Value of a Funeral Service
The Acceptance of Reality
One of the major goals of the funeral service is the facilitating of “grief work.” The first segment of the grief journey is that of acceptance, facing up to the reality of death. This fact of human experience must be acknowledged because there is a tendency to deny the reality of death. Denial is our first line of defense when we are faced with the painful reality of death.
One of the values of viewing the body is to confirm the fact that a death has occurred. There are some cultures which actually encourage a family member to kiss the corpse. What appears at first to be a very strange custom may be a tangible way of confirming a death has indeed occurred.
There are stages through which most persons pass as they walk through the “valley of the shadow” of a loved one’s death. While it is totally inappropriate to place a timetable on someone, there are observable stages which characterize a healthy journey of grief. The stages of shock, numbness, flood of grief, acceptance, and the return to a new routine provide a sense of direction for the support of the bereaved person. Repressed grief is very risky. The funeral service should facilitate the grief process. That grief process begins with acceptance, and the funeral service provides a structured, supportive setting for those early hours of grief work.
Viewing the Body
There is also value in the tradition of viewing the body before the funeral service. We encourage family and friends to participate in this tradition for the reason that it puts people in contact with symbols of death. There is a tendency within our culture to insulate the bereaved at the expense of emotional health.
The viewing process is more than just putting a corpse on display. It provides another tangible way of reinforcing the fact that a death has taken place. The practice of viewing the body should not be discouraged in our funeral tradition. The viewing process is usually done at specified times previous to the funeral service. The funeral tradition and wishes of the family will influence the viewing times, especially in regard to the funeral service. In some cases the casket will be open immediately before the service in the chapel or sanctuary. However, the casket should be closed during the funeral service.
As an Expression of Grief
The funeral does much more than work against the denial of death. It also provides an opportunity for family and friends to express their grief. In the process of this expression, there is also opportunity for this same group to offer support and embrace one another.
Within reason, there is nothing unseemly about displaying emotions. Naturally, when we have loved someone and lost that person, we are hurt and sad. Pain is a reality of life. Our emotions are a powerful part of our human makeup, and to deny the normal emotionality of human existence is unfair. It is not a sign of weakness to cry. In fact, it may be an indication of care.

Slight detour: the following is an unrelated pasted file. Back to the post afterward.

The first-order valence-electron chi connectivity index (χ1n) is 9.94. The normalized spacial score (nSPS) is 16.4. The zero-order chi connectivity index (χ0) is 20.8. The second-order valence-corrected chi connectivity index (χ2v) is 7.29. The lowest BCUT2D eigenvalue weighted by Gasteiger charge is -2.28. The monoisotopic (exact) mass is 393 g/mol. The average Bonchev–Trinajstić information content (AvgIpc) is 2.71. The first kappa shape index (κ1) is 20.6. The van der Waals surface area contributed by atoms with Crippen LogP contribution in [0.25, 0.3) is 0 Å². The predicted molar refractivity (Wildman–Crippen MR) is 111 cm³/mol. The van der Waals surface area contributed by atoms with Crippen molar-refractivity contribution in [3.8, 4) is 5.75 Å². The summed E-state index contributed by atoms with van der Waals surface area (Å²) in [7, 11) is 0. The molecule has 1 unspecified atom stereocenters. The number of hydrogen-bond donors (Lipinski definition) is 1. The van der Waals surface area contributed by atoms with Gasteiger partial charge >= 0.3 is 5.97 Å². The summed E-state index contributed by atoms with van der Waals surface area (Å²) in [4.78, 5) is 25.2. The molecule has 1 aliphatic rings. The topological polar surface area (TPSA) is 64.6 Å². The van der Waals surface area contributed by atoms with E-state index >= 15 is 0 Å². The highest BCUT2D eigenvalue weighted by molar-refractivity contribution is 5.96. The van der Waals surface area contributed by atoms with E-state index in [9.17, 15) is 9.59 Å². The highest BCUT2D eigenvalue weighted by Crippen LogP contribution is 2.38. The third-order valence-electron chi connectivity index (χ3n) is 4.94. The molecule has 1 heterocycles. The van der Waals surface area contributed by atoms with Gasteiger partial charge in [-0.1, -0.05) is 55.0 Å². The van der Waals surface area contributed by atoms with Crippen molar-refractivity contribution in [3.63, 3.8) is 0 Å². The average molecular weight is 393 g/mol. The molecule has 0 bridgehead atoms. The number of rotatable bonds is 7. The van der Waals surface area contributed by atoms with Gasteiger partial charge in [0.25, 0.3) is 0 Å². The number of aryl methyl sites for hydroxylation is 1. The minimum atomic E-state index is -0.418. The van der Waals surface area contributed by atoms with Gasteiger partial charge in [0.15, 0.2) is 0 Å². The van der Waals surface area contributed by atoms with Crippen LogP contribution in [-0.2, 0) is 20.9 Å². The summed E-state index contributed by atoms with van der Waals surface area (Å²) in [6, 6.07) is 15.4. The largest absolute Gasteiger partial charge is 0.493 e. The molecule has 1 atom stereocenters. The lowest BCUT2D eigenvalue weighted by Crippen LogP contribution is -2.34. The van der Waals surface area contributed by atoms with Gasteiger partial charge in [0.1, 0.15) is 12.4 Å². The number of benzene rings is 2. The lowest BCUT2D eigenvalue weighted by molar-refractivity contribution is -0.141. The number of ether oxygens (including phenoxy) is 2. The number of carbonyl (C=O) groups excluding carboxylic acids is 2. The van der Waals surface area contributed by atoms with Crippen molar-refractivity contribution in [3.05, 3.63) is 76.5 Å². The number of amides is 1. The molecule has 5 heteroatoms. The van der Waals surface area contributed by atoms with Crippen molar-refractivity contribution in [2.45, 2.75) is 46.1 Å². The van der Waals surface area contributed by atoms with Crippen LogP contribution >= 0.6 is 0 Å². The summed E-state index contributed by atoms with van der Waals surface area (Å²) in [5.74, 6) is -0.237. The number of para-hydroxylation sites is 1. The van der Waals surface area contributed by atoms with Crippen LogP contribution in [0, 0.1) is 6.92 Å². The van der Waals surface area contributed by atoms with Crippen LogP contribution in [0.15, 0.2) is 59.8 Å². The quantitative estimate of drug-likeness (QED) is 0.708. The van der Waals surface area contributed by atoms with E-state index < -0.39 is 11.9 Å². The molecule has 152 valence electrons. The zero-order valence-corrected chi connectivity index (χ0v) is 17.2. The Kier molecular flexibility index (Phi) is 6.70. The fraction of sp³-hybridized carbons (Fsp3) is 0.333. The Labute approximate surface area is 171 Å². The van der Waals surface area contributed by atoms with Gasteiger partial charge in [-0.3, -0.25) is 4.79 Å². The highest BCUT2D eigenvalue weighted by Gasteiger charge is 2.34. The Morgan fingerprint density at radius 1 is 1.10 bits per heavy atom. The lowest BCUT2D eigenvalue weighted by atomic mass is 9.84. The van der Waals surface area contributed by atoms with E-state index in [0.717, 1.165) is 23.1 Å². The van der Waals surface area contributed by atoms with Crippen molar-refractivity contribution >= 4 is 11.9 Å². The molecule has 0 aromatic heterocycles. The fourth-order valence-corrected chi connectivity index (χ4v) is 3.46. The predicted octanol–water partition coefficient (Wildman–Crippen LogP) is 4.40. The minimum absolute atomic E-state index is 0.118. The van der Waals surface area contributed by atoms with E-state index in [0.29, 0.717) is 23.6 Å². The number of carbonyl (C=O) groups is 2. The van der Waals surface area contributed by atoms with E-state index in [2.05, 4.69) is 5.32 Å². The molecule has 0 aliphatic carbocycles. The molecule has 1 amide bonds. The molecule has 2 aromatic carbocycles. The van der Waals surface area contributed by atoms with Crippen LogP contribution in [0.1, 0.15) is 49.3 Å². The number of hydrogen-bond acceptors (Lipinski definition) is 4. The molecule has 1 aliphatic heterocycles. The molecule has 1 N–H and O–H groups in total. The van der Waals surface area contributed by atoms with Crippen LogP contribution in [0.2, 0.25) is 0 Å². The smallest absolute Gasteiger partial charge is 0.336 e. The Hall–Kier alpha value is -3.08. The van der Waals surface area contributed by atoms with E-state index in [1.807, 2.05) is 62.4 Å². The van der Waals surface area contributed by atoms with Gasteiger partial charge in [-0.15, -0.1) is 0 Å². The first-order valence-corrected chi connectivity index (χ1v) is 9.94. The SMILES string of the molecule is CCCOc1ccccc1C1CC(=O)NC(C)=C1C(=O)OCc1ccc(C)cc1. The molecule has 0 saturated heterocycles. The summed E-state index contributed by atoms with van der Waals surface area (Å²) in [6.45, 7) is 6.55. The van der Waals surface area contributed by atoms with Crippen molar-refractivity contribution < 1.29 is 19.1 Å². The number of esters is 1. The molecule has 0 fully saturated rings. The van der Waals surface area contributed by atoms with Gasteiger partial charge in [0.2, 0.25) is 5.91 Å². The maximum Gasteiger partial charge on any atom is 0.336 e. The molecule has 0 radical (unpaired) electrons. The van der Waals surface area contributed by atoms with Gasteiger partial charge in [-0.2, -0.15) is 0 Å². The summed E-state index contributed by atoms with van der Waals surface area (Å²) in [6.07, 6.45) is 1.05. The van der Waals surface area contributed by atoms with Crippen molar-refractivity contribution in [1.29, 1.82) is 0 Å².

A Christian funeral service provides a ritualized structure by which one can express deep, human sorrow. Jesus reminded us all that those who mourn “shall be comforted” (Matthew 5:4).
Symbolic Embrace of Community
Another positive value of the funeral is the ritual of community support. Most of us take for granted our presence at a funeral. One lady who had just lost her mother stated, “I did not realize how meaningful the presence of my friends at the funeral could be until I was the one seated with the grieving family. I have made a promise to myself to do better by being there for my friends.”
Even as friends are seated around the grieving family, their supportive presence becomes a symbolic embrace. The funeral service provides an obvious setting for a supportive network in one of life’s toughest moments.
The Funeral as Worship
Above all else the funeral service should be characterized as worship. All of the other positive values would still be inadequate for our needs if the funeral could not take on the act of worship.
The worship of God is the act of giving God His place. He is the Giver of life, the One from whom we came, and the One to whom we go. The time is most appropriate to praise God and offer thanksgiving for sharing the life of a certain individual. The funeral is a time to be still and know that God is God (see Psalm 46). The setting is a time to listen to what God has to say about life’s mysteries and hurts. Through God’s Word we can be reassured that the world is not out of control, and that the pain of the moment has not separated us from God or His love.
The funeral becomes worship when the minister holds before the grieving family the priceless gem of Christian hope. The funeral is a setting where much takes place. The acceptance of death, the expression of grief, and the embrace of community are helpful. The priceless nature of the setting comes when Christ is lifted above the pain of the moment. After all, He is the Author and Finisher of our faith (Heb 12:2). He is the strength for our race, and the goal to which we run. “O Death, where is your sting? 0 Grave, where is your victory?… But thanks be to God, who gives us the victory through our Lord Jesus Christ” (I Corinthians 15:55,57). by Pastor Al Cadenhead, Jr.